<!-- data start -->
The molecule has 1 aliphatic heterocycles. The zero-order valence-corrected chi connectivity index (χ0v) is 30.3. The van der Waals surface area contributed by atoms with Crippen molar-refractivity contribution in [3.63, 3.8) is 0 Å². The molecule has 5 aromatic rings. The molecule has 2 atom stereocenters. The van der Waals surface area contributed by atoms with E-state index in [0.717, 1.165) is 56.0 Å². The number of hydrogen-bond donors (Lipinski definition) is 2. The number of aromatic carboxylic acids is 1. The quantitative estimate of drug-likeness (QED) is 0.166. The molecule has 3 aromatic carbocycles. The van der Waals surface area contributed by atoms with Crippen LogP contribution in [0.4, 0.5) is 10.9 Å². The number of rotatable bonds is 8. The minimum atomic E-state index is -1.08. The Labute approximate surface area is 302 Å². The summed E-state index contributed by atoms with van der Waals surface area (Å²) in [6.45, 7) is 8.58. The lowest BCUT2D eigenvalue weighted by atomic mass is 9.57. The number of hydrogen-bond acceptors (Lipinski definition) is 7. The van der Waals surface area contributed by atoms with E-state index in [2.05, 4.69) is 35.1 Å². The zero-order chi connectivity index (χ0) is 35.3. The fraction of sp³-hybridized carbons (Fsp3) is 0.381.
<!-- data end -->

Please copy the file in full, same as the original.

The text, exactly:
The molecule has 1 aliphatic heterocycles. The zero-order valence-corrected chi connectivity index (χ0v) is 30.3. The van der Waals surface area contributed by atoms with Crippen molar-refractivity contribution in [3.63, 3.8) is 0 Å². The molecule has 5 aromatic rings. The molecule has 2 atom stereocenters. The van der Waals surface area contributed by atoms with E-state index in [0.717, 1.165) is 56.0 Å². The number of hydrogen-bond donors (Lipinski definition) is 2. The number of aromatic carboxylic acids is 1. The quantitative estimate of drug-likeness (QED) is 0.166. The molecule has 3 aromatic carbocycles. The van der Waals surface area contributed by atoms with Crippen LogP contribution in [0.4, 0.5) is 10.9 Å². The number of rotatable bonds is 8. The minimum atomic E-state index is -1.08. The Labute approximate surface area is 302 Å². The summed E-state index contributed by atoms with van der Waals surface area (Å²) in [6.45, 7) is 8.58. The lowest BCUT2D eigenvalue weighted by atomic mass is 9.57. The number of hydrogen-bond acceptors (Lipinski definition) is 7. The van der Waals surface area contributed by atoms with E-state index in [2.05, 4.69) is 35.1 Å². The zero-order chi connectivity index (χ0) is 35.3. The fraction of sp³-hybridized carbons (Fsp3) is 0.381.